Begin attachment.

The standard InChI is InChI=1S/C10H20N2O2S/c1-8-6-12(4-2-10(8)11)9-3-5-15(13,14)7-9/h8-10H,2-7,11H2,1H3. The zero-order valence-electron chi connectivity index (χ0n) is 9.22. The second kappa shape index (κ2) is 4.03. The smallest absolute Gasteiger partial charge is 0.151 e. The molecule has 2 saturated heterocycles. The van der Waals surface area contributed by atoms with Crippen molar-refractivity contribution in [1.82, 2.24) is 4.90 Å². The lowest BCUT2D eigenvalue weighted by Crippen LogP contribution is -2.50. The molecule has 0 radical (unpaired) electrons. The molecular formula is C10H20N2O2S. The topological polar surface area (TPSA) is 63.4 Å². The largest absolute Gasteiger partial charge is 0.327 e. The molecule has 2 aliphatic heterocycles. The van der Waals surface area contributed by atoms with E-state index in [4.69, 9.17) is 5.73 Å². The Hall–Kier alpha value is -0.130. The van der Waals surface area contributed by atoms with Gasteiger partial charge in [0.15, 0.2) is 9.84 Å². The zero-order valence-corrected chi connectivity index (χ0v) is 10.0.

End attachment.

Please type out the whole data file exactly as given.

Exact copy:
The standard InChI is InChI=1S/C10H20N2O2S/c1-8-6-12(4-2-10(8)11)9-3-5-15(13,14)7-9/h8-10H,2-7,11H2,1H3. The zero-order valence-electron chi connectivity index (χ0n) is 9.22. The second kappa shape index (κ2) is 4.03. The smallest absolute Gasteiger partial charge is 0.151 e. The molecule has 2 saturated heterocycles. The van der Waals surface area contributed by atoms with Crippen molar-refractivity contribution in [1.82, 2.24) is 4.90 Å². The lowest BCUT2D eigenvalue weighted by Crippen LogP contribution is -2.50. The molecule has 0 radical (unpaired) electrons. The molecular formula is C10H20N2O2S. The topological polar surface area (TPSA) is 63.4 Å². The largest absolute Gasteiger partial charge is 0.327 e. The molecule has 2 aliphatic heterocycles. The van der Waals surface area contributed by atoms with E-state index in [4.69, 9.17) is 5.73 Å². The Hall–Kier alpha value is -0.130. The van der Waals surface area contributed by atoms with Gasteiger partial charge in [0.15, 0.2) is 9.84 Å². The zero-order valence-corrected chi connectivity index (χ0v) is 10.0.